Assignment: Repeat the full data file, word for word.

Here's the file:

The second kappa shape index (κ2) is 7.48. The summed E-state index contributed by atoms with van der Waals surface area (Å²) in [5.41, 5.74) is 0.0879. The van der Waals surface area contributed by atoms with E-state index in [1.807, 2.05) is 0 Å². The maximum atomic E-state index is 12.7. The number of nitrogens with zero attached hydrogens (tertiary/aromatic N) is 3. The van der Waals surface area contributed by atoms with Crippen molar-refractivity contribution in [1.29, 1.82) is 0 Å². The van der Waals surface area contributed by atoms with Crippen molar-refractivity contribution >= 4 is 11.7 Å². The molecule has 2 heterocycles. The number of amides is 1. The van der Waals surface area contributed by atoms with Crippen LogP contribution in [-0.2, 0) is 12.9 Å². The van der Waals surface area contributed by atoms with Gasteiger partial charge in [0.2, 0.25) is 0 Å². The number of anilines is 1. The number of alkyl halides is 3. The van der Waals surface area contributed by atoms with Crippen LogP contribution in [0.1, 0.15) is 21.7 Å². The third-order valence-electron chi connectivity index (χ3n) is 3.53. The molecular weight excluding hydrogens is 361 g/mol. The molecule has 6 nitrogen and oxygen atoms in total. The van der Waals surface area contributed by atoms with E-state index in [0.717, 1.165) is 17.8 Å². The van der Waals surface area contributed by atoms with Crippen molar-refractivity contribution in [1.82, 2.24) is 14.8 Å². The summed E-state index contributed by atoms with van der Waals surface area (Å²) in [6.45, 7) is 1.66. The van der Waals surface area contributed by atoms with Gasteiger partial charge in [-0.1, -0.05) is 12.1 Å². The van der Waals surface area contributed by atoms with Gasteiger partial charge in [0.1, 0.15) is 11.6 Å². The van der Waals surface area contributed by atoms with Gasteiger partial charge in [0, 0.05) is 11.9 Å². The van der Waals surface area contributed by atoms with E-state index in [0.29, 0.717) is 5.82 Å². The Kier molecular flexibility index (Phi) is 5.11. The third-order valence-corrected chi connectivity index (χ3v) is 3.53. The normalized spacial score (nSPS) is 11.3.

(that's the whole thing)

The second kappa shape index (κ2) is 7.48. The summed E-state index contributed by atoms with van der Waals surface area (Å²) in [5.41, 5.74) is 0.0879. The van der Waals surface area contributed by atoms with E-state index in [1.807, 2.05) is 0 Å². The maximum atomic E-state index is 12.7. The number of nitrogens with zero attached hydrogens (tertiary/aromatic N) is 3. The van der Waals surface area contributed by atoms with Crippen molar-refractivity contribution in [1.29, 1.82) is 0 Å². The van der Waals surface area contributed by atoms with Crippen molar-refractivity contribution >= 4 is 11.7 Å². The molecule has 2 heterocycles. The number of amides is 1. The van der Waals surface area contributed by atoms with Crippen LogP contribution in [-0.2, 0) is 12.9 Å². The van der Waals surface area contributed by atoms with Gasteiger partial charge in [0.2, 0.25) is 0 Å². The number of anilines is 1. The number of alkyl halides is 3. The van der Waals surface area contributed by atoms with Crippen LogP contribution in [0.1, 0.15) is 21.7 Å². The third-order valence-electron chi connectivity index (χ3n) is 3.53. The molecular weight excluding hydrogens is 361 g/mol. The molecule has 6 nitrogen and oxygen atoms in total. The van der Waals surface area contributed by atoms with E-state index in [0.717, 1.165) is 17.8 Å². The van der Waals surface area contributed by atoms with Crippen molar-refractivity contribution in [1.82, 2.24) is 14.8 Å². The summed E-state index contributed by atoms with van der Waals surface area (Å²) in [6.45, 7) is 1.66. The van der Waals surface area contributed by atoms with Gasteiger partial charge in [-0.1, -0.05) is 12.1 Å². The van der Waals surface area contributed by atoms with Gasteiger partial charge in [0.1, 0.15) is 11.6 Å². The van der Waals surface area contributed by atoms with Gasteiger partial charge in [0, 0.05) is 11.9 Å². The van der Waals surface area contributed by atoms with E-state index in [0.29, 0.717) is 5.82 Å². The Kier molecular flexibility index (Phi) is 5.11. The third-order valence-corrected chi connectivity index (χ3v) is 3.53. The normalized spacial score (nSPS) is 11.3.